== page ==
Lamu people being employed in good positions, I don't think so.

Lamu is the 'jewel of Kenya' and this port will instantly ruin that. Prostitution, alcoholism will filter into the culture and 1 accident and the coast will be destroyed.

It is a disaster waiting to happen.

Anonymous said...

Karmic kudos to the author of this article! I am a Canadian traveler/teacher/environmentalist/friend of GAIA and Mother AFRIKA and this article is an imperative truth. I discovered LAMU TAMU!(tamu means 'sweet' in kiswahili) 5 years ago, and it's my secret destination of choice for it's somewhat hidden low key identity through the unique cultural beauty of all it's small world charms and it's peaceful(AMANI) people.

Good job on exposing the continuous corrupted flow of pleas and hypocrisy for incoming foreign funds behind the premise of so-called improvements like a port???and the continuous systematic globalization of a UNESCO WORLD HERITAGE site.
It has already been tainted by over abundant foreign hotels buying out KENYAN lands and killing KENYAN heritage. These foreign/destructive investors, who for the most part, have never even witnessed a Lamu sunset or handcrafted dhow sailboat made from the mangrove trees they wish to eradicate from the coastal jewel of Kenya, is disguised as progress? LAMU or rather AMU (it's true name through the ages) island is a wondrous and absolute archipelago of islands boasting a fragile ecosystem that balances and nourishes the currents and sea creatures in the warm waters of the Indian ocean.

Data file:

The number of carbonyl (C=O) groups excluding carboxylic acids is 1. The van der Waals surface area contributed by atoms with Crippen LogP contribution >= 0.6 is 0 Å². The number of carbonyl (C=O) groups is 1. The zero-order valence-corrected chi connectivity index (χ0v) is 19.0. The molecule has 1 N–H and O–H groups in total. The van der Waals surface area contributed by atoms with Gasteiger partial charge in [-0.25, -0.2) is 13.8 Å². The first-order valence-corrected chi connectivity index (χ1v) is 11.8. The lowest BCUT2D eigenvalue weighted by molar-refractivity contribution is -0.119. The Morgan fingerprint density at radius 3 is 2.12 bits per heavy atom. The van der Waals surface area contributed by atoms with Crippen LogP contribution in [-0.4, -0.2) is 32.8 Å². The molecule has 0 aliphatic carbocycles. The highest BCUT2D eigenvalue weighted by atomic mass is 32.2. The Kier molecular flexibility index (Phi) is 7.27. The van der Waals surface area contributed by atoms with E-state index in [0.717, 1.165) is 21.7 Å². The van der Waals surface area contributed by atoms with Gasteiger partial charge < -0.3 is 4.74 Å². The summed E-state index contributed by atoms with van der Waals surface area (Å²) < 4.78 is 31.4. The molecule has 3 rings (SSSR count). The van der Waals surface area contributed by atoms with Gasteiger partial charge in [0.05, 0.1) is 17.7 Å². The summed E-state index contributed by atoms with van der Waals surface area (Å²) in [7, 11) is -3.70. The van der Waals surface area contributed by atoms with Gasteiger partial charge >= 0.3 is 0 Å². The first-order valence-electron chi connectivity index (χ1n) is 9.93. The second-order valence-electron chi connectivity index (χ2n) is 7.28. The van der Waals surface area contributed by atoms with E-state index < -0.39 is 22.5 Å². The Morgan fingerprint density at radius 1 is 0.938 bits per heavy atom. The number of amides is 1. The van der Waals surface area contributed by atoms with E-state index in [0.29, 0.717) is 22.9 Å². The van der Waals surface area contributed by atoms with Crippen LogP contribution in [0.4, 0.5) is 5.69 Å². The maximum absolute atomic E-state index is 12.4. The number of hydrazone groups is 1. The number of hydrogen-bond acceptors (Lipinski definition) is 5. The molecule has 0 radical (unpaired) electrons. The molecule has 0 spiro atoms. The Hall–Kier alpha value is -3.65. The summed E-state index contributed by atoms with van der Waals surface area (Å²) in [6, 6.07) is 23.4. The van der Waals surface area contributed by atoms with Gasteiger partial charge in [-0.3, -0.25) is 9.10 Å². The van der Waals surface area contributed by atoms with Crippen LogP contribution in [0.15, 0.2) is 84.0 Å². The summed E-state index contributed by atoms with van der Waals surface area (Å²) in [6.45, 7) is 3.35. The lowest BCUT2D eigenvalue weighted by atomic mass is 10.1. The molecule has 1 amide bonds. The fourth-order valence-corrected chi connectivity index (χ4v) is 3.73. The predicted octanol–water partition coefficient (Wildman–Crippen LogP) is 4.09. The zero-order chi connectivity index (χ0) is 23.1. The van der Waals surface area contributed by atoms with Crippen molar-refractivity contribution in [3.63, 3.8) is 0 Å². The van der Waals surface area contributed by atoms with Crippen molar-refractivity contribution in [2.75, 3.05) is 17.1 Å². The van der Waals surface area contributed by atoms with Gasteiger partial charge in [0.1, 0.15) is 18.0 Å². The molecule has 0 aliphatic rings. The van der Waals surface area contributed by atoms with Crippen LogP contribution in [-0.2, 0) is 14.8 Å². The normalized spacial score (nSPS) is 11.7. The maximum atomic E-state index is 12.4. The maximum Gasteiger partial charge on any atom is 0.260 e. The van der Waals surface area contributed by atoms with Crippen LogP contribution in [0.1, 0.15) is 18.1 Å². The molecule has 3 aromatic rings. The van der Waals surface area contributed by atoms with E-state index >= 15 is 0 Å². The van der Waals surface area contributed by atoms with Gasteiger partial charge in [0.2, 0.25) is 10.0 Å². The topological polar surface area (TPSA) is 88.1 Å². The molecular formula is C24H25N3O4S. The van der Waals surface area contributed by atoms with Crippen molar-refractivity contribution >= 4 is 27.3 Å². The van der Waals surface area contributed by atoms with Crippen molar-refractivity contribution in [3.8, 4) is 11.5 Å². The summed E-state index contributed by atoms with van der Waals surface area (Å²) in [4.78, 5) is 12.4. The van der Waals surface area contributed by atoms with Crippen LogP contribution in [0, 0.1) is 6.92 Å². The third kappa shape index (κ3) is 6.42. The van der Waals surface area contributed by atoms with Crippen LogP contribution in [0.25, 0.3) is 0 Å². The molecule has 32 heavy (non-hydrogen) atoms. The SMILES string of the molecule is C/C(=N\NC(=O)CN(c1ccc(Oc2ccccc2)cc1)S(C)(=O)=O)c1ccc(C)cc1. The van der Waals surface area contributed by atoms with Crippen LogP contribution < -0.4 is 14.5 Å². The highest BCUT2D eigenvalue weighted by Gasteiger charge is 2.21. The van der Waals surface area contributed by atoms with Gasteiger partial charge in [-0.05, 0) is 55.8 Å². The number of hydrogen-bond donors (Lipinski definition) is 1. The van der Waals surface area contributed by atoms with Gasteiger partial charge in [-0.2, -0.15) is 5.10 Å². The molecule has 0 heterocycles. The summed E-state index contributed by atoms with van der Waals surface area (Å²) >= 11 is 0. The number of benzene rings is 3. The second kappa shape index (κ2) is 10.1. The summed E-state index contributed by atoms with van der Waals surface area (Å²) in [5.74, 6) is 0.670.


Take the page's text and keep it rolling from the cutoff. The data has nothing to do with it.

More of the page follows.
Isn`t it enough that MANDA TOTO and it`s sublime sandy beaches and dunes have been where I swam freely with my KENYAN bros. & sisters, no less than 3 years ago, is now off limits because it has been sold off and exploited for profit!

So much profit with so little respect for KENYANS in their own country, who have lived and flourished on it`s shores and lands since their foreathers and tribespeople can remember. They have been ousted from their own lands by European/foreign investors who have erected their fancy half empty $250-US a night HOTELS/SPAS employing/exploiting local people with insulting employment at pennies a day when they rake in the pesa($)

The islands population`s main lifeforce and means to survival with everything from ecotourism, primary food sources (fishing),is dwindling every year and many are forced to go to the big cities and compete for survival. The money machine is never bigger than the big picture unless we allow it- PROGRESS OR PIRACY?


Signed: MZUNGU(White person) with an AFRIKAN/HUMAN heart- G.M.